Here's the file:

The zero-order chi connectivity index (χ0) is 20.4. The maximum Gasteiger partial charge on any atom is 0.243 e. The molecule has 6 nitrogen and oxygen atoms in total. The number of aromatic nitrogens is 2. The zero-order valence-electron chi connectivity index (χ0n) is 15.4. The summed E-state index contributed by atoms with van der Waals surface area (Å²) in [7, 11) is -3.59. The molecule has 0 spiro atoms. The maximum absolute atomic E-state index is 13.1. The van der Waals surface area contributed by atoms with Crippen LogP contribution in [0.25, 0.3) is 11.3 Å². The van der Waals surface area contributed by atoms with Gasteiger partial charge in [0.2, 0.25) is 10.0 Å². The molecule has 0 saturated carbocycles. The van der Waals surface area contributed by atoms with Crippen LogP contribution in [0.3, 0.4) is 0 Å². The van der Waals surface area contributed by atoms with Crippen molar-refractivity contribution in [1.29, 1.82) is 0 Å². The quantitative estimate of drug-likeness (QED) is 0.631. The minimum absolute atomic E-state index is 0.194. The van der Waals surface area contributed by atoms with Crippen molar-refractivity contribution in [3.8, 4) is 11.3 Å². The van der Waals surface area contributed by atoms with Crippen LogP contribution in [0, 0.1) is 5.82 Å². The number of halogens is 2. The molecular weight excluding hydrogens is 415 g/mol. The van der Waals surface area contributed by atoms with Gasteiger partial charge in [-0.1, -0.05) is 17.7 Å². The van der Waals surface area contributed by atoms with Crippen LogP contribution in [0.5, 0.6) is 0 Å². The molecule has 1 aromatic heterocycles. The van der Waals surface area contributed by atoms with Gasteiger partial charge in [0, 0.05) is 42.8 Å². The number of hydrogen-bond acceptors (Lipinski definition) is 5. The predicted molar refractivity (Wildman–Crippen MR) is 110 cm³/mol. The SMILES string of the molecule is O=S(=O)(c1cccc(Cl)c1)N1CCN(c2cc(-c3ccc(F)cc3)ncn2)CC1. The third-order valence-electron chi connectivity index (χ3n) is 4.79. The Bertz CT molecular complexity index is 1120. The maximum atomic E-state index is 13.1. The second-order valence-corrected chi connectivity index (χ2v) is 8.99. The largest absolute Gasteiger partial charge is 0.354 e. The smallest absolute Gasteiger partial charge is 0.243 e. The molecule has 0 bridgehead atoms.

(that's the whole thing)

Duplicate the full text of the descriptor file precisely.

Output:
The zero-order chi connectivity index (χ0) is 20.4. The maximum Gasteiger partial charge on any atom is 0.243 e. The molecule has 6 nitrogen and oxygen atoms in total. The number of aromatic nitrogens is 2. The zero-order valence-electron chi connectivity index (χ0n) is 15.4. The summed E-state index contributed by atoms with van der Waals surface area (Å²) in [7, 11) is -3.59. The molecule has 0 spiro atoms. The maximum absolute atomic E-state index is 13.1. The van der Waals surface area contributed by atoms with Crippen LogP contribution in [0.25, 0.3) is 11.3 Å². The van der Waals surface area contributed by atoms with Gasteiger partial charge in [0.2, 0.25) is 10.0 Å². The molecule has 0 saturated carbocycles. The van der Waals surface area contributed by atoms with Crippen LogP contribution in [0.3, 0.4) is 0 Å². The van der Waals surface area contributed by atoms with Crippen molar-refractivity contribution in [1.29, 1.82) is 0 Å². The quantitative estimate of drug-likeness (QED) is 0.631. The minimum absolute atomic E-state index is 0.194. The van der Waals surface area contributed by atoms with Crippen molar-refractivity contribution in [3.8, 4) is 11.3 Å². The van der Waals surface area contributed by atoms with Crippen LogP contribution in [0, 0.1) is 5.82 Å². The number of halogens is 2. The molecular weight excluding hydrogens is 415 g/mol. The van der Waals surface area contributed by atoms with Gasteiger partial charge in [-0.1, -0.05) is 17.7 Å². The van der Waals surface area contributed by atoms with Crippen LogP contribution in [0.5, 0.6) is 0 Å². The molecule has 1 aromatic heterocycles. The van der Waals surface area contributed by atoms with Gasteiger partial charge in [0, 0.05) is 42.8 Å². The number of hydrogen-bond acceptors (Lipinski definition) is 5. The predicted molar refractivity (Wildman–Crippen MR) is 110 cm³/mol. The SMILES string of the molecule is O=S(=O)(c1cccc(Cl)c1)N1CCN(c2cc(-c3ccc(F)cc3)ncn2)CC1. The third-order valence-electron chi connectivity index (χ3n) is 4.79. The Bertz CT molecular complexity index is 1120. The maximum atomic E-state index is 13.1. The second-order valence-corrected chi connectivity index (χ2v) is 8.99. The largest absolute Gasteiger partial charge is 0.354 e. The smallest absolute Gasteiger partial charge is 0.243 e. The molecule has 0 bridgehead atoms.